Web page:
Your New Puppy
Bringing home a puppy can be a fun, exciting and overwhelming experience for both you and your puppy. Preparing for the homecoming in advance and undersanding what your puppy really needs will go a long way toward helping them become a happy, polite member of your family.
Is a puppy the right companion for you?
Check "Yes" or "No" after reading the following statements:
- I have an appropriate location and space for the breed I am considering
- I will spay or neuter my puppy
- I have the time, patience and energy necessary to commit to training my puppy
- I have researched and can commit to providing proper care, veterinary attention and nutrition for my puppy
- A mature person will provide responsible and primary care for my puppy
If you answered "Yes" to all of these statements, a puppy may be the right choice for you! Continue reading about how to care for a puppy and ask a Petco store partner to learn more. Petco is committed to responsible animal care.
Finding your puppy:
Local humane societies and animal shelters are a great place to start your search for the perfect puppy. The staff can provide helpful information and advice on breeds, temperaments and adult sizes.
If your heart is set on a purebred, try contacting local breed rescues who dedicate their time to finding forever homes for a specific breed or local breed clubs to find reputable breeders. Good breeders will not only answer your questions, but will also ask many of their own, since their main goal is to find responsible, permanent homes for their puppies. If possible, observe the mother and father—their personalities will tell you a lot about what the puppies will be like. Puppies should stay with their mother for at least eight weeks after birth to learn important socialization skills. Petfinder.com is another great resource that can help you locate shelters and rescues that have the type of puppy you are looking for.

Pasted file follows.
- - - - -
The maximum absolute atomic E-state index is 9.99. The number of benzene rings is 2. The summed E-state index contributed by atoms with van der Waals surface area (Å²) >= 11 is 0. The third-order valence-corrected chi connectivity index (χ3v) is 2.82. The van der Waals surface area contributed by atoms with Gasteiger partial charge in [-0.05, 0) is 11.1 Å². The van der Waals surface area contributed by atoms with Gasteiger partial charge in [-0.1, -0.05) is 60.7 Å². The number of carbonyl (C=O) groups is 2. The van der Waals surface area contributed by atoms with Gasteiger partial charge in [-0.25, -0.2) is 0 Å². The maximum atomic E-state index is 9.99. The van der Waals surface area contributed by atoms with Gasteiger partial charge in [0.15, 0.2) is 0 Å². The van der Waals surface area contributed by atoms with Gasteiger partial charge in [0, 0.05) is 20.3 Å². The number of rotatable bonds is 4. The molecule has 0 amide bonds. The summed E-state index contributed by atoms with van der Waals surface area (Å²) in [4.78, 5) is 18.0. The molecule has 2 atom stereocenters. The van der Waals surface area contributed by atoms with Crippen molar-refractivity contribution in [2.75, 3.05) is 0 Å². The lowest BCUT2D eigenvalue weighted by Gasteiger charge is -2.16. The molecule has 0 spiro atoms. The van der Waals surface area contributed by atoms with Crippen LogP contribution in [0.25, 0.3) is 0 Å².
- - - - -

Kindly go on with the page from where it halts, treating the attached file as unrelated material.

Before you bring puppy home:
Make certain your house has been puppy-proofed. Pick up anything small enough to be swallowed and remove anything you would prefer the puppy not chew. Puppies chew—it is a natural and necessary part of puppyhood. Prevention and management are the best ways to protect both your puppy and your possessions.
Decide where to put the puppy's crate, food and water dishes and toys. You'll want to focus on your new puppy once you bring them home, not on where you want things to go.
Have a supply of high-quality puppy food on hand (check with the breeder or shelter and ask what kind of food the puppy is currently on), as well as the name and phone number of a local veterinarian.
If possible, have an appointment already made for a new puppy checkup to ensure all vaccinations are up-to-date.
- Kennel or crate
- Food and water bowls
- Training treats
- High-quality puppy food
- Enzymatic cleaner
- Pet gate(s)
- Chew toys
- Books on dog breeds, training and raising puppies
- Collar, leash and ID tag
- Pet bed
- Grooming supplies
- Pick-up bags
- Flea & tick preventive
The trip home: